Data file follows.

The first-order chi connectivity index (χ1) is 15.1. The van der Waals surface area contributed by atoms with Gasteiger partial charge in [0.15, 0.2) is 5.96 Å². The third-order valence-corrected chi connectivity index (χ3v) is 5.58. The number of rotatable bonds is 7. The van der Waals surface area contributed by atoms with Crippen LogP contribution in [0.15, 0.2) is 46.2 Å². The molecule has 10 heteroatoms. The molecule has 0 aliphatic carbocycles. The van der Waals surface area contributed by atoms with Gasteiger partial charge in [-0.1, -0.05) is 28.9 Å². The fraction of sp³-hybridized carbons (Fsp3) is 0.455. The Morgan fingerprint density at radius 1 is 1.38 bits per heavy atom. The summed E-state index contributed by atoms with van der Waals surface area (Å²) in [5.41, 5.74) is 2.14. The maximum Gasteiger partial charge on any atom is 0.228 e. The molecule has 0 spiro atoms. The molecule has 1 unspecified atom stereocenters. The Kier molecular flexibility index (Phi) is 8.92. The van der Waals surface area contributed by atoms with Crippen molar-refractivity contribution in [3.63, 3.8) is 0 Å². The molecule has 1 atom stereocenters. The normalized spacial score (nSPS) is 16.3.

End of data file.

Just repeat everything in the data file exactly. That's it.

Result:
The first-order chi connectivity index (χ1) is 15.1. The van der Waals surface area contributed by atoms with Gasteiger partial charge in [0.15, 0.2) is 5.96 Å². The third-order valence-corrected chi connectivity index (χ3v) is 5.58. The number of rotatable bonds is 7. The van der Waals surface area contributed by atoms with Crippen LogP contribution in [0.15, 0.2) is 46.2 Å². The molecule has 10 heteroatoms. The molecule has 0 aliphatic carbocycles. The van der Waals surface area contributed by atoms with Gasteiger partial charge in [-0.1, -0.05) is 28.9 Å². The fraction of sp³-hybridized carbons (Fsp3) is 0.455. The Morgan fingerprint density at radius 1 is 1.38 bits per heavy atom. The summed E-state index contributed by atoms with van der Waals surface area (Å²) in [5.41, 5.74) is 2.14. The maximum Gasteiger partial charge on any atom is 0.228 e. The molecule has 0 spiro atoms. The molecule has 1 unspecified atom stereocenters. The Kier molecular flexibility index (Phi) is 8.92. The van der Waals surface area contributed by atoms with Crippen molar-refractivity contribution in [3.63, 3.8) is 0 Å². The molecule has 1 atom stereocenters. The normalized spacial score (nSPS) is 16.3.